A Dutch reality show that claims to be trying to draw attention to a shortage of organ donors said Tuesday it will go ahead with a program in which a terminally ill woman will choose a contestant to receive one of her kidneys.
Big Donor Show has been attacked as unethical and tasteless. At least one member of the Dutch parliament plans to ask the government to block Friday's broadcast.
"We know that this program is super controversial and some people will think it's tasteless, but we think the reality is even more shocking and tasteless: waiting for an organ is just like playing the lottery," Laurens Drillich, chairman of the BNN network, said in a statement.
He said waiting lists in the Netherlands are more than four years long and 200 patients die annually for lack of a donor.
The network identified the donor as "Lisa," a 37-year-old woman with an inoperable brain tumour. During the show, she will hear interviews with the three candidates, their families and friends before choosing who will get her kidney.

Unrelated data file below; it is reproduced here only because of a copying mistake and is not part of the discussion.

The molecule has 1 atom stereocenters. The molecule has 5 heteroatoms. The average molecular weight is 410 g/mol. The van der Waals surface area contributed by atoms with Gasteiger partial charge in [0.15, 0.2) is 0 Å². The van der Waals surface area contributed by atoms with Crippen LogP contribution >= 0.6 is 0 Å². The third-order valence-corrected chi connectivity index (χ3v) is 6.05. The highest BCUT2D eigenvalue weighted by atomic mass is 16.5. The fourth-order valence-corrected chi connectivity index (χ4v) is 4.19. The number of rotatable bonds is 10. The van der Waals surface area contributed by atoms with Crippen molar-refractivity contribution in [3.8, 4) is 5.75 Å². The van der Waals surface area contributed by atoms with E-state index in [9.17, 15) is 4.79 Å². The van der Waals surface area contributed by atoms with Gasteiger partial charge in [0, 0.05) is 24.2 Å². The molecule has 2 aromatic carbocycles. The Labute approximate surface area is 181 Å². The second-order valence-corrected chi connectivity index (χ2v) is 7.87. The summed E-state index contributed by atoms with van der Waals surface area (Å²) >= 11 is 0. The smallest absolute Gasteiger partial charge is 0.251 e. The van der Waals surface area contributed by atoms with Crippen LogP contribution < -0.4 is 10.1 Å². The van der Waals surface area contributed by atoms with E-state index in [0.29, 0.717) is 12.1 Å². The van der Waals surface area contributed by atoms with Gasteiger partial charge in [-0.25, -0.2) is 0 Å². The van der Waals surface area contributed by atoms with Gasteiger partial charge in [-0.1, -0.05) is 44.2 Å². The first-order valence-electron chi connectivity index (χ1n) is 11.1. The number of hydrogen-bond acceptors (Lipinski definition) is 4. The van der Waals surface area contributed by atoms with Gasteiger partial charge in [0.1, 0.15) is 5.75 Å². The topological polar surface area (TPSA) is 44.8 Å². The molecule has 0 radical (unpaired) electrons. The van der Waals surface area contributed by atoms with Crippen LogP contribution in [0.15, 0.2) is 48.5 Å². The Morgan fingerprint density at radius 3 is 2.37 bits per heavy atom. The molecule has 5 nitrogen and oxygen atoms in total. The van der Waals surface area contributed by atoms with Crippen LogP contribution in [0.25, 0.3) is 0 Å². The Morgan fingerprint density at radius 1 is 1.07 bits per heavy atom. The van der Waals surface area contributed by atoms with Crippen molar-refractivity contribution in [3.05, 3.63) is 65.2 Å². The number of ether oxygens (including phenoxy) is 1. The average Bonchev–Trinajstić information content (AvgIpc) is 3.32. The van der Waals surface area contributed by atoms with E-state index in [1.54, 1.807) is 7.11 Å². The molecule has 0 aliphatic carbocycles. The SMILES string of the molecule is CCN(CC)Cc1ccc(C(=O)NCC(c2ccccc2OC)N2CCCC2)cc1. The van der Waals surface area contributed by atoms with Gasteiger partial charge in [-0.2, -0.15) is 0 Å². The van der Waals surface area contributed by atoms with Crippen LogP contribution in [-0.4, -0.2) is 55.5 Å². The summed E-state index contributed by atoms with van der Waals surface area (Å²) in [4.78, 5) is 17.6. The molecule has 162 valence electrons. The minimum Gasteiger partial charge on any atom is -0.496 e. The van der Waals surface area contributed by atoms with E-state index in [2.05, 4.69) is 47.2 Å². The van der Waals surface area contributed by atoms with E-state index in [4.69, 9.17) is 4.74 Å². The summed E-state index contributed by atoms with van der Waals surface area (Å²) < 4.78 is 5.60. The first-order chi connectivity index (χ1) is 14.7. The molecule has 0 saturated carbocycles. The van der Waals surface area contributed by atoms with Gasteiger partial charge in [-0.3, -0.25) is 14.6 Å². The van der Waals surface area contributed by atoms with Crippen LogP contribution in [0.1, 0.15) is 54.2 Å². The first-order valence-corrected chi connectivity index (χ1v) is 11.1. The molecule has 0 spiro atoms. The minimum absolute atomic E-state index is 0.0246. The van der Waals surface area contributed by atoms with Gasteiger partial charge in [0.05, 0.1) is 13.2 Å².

The show is being produced by Endemol NV, the creator of the Big Brother series.
A spokeswoman for BNN said that could be no guarantees the donation would actually be made, "but the intention is" Lisa's donation would be carried out before she died.
That's because her wish to donate to a particular candidate "wouldn't be valid anymore after her death" under Dutch donation rules, Marieke Saly said. If Lisa does donate one kidney while living, the other kidney may still be awarded to someone else on a national donation waiting list under the country's organ allotment system.
Viewers will be able to vote for the candidate they feel is most deserving via SMS text message, but "Lisa will determine who the happy one is," BNN said in a statement.
Saly could not say how much it will cost to send a text message but most TV programs charge around $1.35 US.
Joop Atsma, a lawmaker of the ruling Christian Democrats, said he would try to persuade the health and communications ministers to halt the program.
"I want to block this. This is truly not permissible," he told NOS radio on the weekend. "How are the two rejected candidates supposed to feel after the broadcast?"
In Brussels, the European Union Commission, which is due to announce an organ donor policy on Wednesday, criticized the scheduled TV program.
"It seems in rather bad taste to do a real TV show on something like this, which is after all a very serious issue," said EU spokesman Philip Tod.
Paul Beerkens, director of the country's Kidney Institute said he thought it was "fantastic" that BNN was drawing attention to the problem of donor shortages.
"But the way in which they're doing this is definitely not our choice," he told the Dutch news agency ANP. "This is not a structural solution."